We’re talking about what’s important in the classroom today—and ideas and tips that you can use in your classroom tomorrow.
By Katherine MckNight, Ph.D. and Richard Cash, Ed.D.
The data is grim: More than 60% of high school students are not reading with proficiency, and are unable to effectively read text for information. For at-risk learners, the percentages are even higher. That means that a staggering number of our students aren’t and won’t be college- and career-ready.
Providing these students with effective reading strategies is critical if we are to close the achievement gap. But strategic reading is not enough. Learners must also move toward self-regulation and self-efficacy if they are to become active and independent readers.
It should come as no surprise to learn that self-regulation can play a major role in the success of students. Strong self-regulation skills, along with support for resilience, can significantly affect mental health and academic success. It follows that children who possess resiliency skills are more likely to be well-adjusted and self-regulated. The question is: How can we as educators help struggling students self-regulate, read, and succeed?
What it Means To Be Self-Regulated
Self-regulation is a process by which students engage in appropriate action, thoughts, and behaviors in the pursuit of valuable academic goals. It is guided by cognition (thinking about one’s thinking), behavior (avoiding distractions, paying attention, and other actions), and feelings (how one feels about a learning setting).
Students are not born with self-regulation skills. They are developed over time. A teacher’s role is to guide students—especially struggling learners—through the four stages of self-regulation development. First, students observe their teacher’s thoughts, beliefs, and behaviors and model them. Next, they copy and do, demonstrating skills with guidance and feedback from teachers. Students then practice and refine the skills, creating strategies to meet their own needs. In the last phase, students independently apply these skills to changing situations.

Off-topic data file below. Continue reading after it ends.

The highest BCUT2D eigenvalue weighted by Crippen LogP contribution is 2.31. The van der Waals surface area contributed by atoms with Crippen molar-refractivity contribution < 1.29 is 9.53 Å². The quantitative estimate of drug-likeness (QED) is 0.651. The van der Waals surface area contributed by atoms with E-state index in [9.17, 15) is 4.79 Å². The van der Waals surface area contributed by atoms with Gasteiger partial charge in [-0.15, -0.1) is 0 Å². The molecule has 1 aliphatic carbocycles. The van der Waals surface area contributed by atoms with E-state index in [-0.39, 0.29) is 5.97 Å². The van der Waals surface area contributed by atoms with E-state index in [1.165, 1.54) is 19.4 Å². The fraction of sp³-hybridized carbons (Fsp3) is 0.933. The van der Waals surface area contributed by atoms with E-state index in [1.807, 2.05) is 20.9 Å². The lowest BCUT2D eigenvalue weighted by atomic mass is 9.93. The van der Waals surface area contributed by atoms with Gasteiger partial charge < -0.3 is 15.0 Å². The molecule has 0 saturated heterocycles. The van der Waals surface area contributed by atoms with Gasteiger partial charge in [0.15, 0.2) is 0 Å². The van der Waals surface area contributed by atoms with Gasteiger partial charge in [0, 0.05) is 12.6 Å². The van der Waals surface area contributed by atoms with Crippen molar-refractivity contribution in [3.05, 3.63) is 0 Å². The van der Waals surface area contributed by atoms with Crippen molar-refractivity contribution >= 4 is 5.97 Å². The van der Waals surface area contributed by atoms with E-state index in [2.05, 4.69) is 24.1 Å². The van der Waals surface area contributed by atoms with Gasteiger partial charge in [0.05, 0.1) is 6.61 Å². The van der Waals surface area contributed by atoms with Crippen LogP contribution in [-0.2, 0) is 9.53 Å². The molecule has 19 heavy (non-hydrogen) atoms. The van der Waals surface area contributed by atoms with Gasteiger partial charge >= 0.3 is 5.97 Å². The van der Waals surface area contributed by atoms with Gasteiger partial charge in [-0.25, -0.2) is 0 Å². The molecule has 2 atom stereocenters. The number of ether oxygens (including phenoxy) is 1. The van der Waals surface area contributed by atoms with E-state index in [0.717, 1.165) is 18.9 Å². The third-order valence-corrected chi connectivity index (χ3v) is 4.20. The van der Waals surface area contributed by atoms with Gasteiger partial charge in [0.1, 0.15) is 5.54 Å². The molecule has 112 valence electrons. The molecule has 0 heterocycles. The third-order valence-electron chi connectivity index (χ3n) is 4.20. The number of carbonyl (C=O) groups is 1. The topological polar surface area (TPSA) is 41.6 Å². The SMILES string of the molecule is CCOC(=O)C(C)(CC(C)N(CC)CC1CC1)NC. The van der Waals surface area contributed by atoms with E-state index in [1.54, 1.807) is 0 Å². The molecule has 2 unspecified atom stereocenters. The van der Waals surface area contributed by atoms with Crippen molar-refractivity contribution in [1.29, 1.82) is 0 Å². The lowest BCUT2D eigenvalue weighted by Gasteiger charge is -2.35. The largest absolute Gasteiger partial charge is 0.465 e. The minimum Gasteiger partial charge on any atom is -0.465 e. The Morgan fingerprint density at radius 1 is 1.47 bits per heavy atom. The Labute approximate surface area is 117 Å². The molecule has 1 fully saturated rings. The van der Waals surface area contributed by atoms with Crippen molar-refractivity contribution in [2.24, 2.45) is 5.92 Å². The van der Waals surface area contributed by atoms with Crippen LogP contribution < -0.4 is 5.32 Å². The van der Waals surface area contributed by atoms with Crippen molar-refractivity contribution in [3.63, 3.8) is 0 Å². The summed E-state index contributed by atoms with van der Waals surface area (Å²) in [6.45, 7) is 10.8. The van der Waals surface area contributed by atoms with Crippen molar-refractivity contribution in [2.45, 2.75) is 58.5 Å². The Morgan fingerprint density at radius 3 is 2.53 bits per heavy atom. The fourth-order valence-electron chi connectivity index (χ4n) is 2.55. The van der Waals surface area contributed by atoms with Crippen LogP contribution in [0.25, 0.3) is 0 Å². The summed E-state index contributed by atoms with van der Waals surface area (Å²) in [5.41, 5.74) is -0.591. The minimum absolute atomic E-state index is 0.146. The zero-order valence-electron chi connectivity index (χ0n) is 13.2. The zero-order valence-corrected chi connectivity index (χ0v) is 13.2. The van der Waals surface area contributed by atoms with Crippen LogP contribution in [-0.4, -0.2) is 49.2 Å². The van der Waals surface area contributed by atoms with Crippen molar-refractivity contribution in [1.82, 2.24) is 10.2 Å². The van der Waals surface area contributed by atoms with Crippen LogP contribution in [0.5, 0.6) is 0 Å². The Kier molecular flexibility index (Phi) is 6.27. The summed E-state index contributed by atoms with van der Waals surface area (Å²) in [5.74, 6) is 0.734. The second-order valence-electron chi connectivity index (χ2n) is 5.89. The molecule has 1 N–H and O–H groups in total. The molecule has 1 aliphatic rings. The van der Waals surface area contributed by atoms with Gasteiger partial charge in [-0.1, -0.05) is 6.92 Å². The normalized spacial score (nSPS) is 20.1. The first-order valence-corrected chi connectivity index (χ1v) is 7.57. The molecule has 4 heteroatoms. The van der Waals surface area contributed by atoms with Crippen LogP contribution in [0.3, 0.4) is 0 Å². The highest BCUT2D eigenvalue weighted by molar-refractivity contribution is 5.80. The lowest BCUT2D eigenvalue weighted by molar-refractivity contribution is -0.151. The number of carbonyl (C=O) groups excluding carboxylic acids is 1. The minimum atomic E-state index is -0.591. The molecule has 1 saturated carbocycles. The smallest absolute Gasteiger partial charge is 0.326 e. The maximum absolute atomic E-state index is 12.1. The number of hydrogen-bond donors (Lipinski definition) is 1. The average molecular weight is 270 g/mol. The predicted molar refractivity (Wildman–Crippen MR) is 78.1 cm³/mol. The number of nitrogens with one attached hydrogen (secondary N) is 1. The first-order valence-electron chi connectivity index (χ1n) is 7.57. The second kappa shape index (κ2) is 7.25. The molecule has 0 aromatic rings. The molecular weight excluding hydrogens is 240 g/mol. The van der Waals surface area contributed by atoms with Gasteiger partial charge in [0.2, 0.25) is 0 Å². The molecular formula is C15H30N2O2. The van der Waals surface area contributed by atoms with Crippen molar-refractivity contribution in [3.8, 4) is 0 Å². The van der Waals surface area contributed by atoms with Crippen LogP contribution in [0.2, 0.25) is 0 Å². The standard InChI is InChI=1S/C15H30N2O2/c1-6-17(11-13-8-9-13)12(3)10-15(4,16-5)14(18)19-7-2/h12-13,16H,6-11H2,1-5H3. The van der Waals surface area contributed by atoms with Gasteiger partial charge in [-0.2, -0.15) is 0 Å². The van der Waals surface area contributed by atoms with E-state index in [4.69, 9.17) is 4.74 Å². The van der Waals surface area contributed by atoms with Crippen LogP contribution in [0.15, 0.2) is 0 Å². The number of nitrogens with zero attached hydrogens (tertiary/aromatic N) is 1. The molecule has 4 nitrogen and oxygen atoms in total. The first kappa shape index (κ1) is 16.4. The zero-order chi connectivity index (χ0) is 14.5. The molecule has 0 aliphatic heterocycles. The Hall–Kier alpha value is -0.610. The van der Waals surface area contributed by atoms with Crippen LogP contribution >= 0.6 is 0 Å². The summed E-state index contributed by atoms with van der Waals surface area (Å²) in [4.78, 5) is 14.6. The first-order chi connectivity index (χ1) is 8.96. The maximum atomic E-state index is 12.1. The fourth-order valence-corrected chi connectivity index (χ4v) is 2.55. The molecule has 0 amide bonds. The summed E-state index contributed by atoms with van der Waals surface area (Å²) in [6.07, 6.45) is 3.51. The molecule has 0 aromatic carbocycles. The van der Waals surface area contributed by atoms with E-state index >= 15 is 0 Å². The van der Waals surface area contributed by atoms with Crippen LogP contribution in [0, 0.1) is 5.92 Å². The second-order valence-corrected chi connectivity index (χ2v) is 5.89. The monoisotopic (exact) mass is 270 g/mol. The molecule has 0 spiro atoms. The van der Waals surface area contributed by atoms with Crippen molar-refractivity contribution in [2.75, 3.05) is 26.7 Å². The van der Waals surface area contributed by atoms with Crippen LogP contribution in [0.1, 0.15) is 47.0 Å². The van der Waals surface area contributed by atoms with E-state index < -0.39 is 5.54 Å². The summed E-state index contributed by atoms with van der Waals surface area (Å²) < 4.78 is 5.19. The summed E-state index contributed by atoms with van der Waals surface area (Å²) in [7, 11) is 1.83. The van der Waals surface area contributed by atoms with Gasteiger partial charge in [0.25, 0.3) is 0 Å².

Self-Regulation in Practice
Students can become self-regulated by adopting specific strategies that help them control their behavior and environment. Of course, successful learners are better at this than struggling learners.
Under-achieving students use survival strategies in the classroom that prevent them from succeeding. They fear danger, risk, and failure. They don’t see the value in working hard and beyond their limits.
Successful learners, on the other hand, use promotional strategies. They experience the thrill of trying. They like the challenge. They value the effort required and see its worth.
Learners with low levels of self-regulation also may have an “I can’t” mindset. They may believe intelligence and talent are fixed traits. As a result, they lack confidence and don’t develop resiliency skills, efficient study habits, organizational skills, and other skills essential to success. High performers believe they can develop most basic abilities. They believe dedication and hard work lead to success and they are confident they can succeed.
A Balanced/Interdisciplinary Literacy Model
To be college- and career-ready, students must demonstrate self-regulation in learning and literacy skills development while learning content. The challenge is how to combine all three of these expectations in the classroom. There are many instructional strategies cited as effective. But the most successful teachers model, share, and guide, as well as incorporate ongoing opportunities for students to read complex informational text independently in a variety of content areas. In every case, persistence, patience, and perseverance pay off.
Explore in more depth how to close the literacy achievement gap. SDE offers a webinar to meet the challenges you face in today’s standards-based world. Check out Closing the Achievement Gap in the Common Core Era: Developing Persistence, Patience, and Perseverance in Literacy by veteran teacher Katie McKnight, Ph.D. and educational leader Richard Cash, Ed.D.